The pressure range of a deadweight tester is limited by the effective area of the piston and the masses that are supplied. Smaller diameter pistons can generate larger pressures and larger diameter pistons can generate smaller pressures.

This becomes apparent when looking at the simple formula that describes how a deadweight tester generates pressure:

P= F/A

Where P = pressure under the piston, F = the force generated by the mass in a gravitational field stacked atop the piston, and A = the cross sectional area of the piston. Most deadweight testers have a single piston cylinder system with a set value for the cross sectional area of the piston "A," so "A"  is constant. In the equation P=F/A, as "F" increases or decreases, "P" must follow suit:

F↑⇔P↑ , F↓⇔P↓

The only way to change the pressure under the piston is to stack more or less weights. A constant diameter piston limits the range that a deadweight tester can generate.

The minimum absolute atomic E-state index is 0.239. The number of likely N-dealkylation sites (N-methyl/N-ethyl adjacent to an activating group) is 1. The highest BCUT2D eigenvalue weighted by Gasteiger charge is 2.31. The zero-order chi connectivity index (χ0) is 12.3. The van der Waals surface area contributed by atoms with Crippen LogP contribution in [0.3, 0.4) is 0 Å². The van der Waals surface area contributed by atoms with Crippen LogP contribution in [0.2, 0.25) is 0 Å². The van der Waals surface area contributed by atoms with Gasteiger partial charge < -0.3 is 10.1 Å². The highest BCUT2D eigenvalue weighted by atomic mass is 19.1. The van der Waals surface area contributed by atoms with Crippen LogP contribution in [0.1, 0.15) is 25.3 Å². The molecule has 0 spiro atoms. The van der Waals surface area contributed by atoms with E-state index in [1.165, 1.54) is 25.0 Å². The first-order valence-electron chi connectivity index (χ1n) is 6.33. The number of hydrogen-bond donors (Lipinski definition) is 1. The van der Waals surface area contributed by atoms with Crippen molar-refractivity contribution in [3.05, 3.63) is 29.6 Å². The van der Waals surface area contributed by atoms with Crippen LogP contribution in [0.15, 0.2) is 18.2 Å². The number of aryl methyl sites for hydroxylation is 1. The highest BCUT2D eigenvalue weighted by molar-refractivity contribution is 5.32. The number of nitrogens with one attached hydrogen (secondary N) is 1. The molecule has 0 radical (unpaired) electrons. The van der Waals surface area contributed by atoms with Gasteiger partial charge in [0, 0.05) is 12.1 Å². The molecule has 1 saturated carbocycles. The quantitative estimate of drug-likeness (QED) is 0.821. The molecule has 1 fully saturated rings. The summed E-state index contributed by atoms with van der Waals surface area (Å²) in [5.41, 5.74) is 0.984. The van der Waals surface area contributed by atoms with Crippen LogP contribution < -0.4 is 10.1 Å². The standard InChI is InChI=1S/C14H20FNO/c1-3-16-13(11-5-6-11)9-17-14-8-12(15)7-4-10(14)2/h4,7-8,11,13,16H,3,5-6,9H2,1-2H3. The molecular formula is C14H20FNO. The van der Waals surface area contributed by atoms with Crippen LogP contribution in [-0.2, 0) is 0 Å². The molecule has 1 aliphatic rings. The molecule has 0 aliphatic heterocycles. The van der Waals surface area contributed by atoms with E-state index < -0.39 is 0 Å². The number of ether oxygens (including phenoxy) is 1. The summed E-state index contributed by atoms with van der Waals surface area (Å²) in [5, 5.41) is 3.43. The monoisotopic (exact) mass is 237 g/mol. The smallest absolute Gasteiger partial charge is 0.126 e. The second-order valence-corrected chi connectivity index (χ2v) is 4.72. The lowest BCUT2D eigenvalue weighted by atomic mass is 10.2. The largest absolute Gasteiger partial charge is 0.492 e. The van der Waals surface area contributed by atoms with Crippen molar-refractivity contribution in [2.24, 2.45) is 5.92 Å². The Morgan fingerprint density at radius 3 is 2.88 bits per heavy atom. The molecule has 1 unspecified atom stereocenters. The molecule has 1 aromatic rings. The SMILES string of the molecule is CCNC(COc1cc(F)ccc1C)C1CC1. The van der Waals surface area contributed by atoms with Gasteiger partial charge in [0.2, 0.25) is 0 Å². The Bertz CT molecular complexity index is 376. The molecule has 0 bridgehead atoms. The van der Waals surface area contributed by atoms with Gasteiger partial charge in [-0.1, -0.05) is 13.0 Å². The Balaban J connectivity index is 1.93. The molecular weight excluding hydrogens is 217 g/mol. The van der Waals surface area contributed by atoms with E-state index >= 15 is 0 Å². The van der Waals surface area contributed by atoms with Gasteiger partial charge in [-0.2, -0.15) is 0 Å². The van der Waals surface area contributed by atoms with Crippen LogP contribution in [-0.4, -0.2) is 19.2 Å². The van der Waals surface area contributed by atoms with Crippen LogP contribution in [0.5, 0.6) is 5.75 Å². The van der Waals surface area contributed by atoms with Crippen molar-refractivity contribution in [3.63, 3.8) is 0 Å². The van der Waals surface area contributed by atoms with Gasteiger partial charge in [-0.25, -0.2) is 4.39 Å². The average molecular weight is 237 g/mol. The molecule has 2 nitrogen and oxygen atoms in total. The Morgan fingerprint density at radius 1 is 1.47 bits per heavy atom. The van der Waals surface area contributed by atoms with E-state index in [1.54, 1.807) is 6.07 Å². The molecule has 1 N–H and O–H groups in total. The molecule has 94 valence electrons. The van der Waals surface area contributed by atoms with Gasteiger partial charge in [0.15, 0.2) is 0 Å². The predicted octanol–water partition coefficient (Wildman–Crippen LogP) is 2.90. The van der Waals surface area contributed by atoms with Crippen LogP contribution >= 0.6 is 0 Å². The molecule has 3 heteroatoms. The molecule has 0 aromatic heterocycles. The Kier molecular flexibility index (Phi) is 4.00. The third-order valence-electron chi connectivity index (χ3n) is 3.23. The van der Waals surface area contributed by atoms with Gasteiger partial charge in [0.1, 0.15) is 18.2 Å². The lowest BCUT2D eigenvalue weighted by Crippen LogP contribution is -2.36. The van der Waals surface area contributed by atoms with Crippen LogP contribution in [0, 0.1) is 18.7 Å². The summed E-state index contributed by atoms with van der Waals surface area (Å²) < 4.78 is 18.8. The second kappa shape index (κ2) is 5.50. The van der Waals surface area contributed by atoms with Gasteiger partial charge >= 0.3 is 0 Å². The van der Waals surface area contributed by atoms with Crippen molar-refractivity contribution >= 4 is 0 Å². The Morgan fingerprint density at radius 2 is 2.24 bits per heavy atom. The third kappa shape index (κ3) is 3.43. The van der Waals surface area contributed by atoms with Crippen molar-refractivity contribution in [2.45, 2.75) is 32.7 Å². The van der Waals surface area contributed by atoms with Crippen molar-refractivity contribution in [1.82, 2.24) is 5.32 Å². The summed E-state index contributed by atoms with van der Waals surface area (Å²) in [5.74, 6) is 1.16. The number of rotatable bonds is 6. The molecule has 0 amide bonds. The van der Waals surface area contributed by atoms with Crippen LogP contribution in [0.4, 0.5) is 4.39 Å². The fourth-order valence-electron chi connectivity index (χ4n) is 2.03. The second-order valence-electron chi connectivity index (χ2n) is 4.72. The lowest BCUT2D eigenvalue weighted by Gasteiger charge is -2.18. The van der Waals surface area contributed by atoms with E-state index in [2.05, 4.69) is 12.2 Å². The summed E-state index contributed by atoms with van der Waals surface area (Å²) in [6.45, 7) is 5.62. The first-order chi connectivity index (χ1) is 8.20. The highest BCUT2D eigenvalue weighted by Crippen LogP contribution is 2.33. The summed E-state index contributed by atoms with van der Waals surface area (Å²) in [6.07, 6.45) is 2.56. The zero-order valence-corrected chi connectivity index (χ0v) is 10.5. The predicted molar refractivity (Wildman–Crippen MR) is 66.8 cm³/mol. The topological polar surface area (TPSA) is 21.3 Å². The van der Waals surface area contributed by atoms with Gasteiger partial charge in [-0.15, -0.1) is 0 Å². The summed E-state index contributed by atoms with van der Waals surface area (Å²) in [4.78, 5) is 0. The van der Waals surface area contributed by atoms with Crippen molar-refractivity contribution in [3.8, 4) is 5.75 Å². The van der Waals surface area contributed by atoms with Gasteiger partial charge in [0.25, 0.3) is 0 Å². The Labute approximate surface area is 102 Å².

But what if there was a way to have a piston cylinder system that incorporated two pistons with two different cross sectional areas? That way, one mass set could generate a low pressure or a high pressure depending on which piston was engaged. Again in the equation P=F/A when "F" is constant, as "A" decreases, "P" has to increase, and as A increases, "P" has to decrease:

A↓⇔P↑ , A↑⇔P↓

There is a way forward: DH Budenberg deadweight testers and pressure balance models can be equipped with a dual piston.

A dual piston greatly increases the range of these deadweight tester with only a single set of weights. These deadweight testers incorporate a small diameter, high pressure piston that rotates within a larger diameter, low pressure piston. The low pressure piston is active when at lower pressures, and as the pressure in the system increases to a given level, the low pressure piston becomes the cylinder in which the high pressure piston rotates. This provides two different, cross sectional areas in a single piston cylinder assembly, which allows the deadweight tester to generate two different pressures (low and high) with a single mass loading.

The video below shows a detailed animation of how this is accomplished.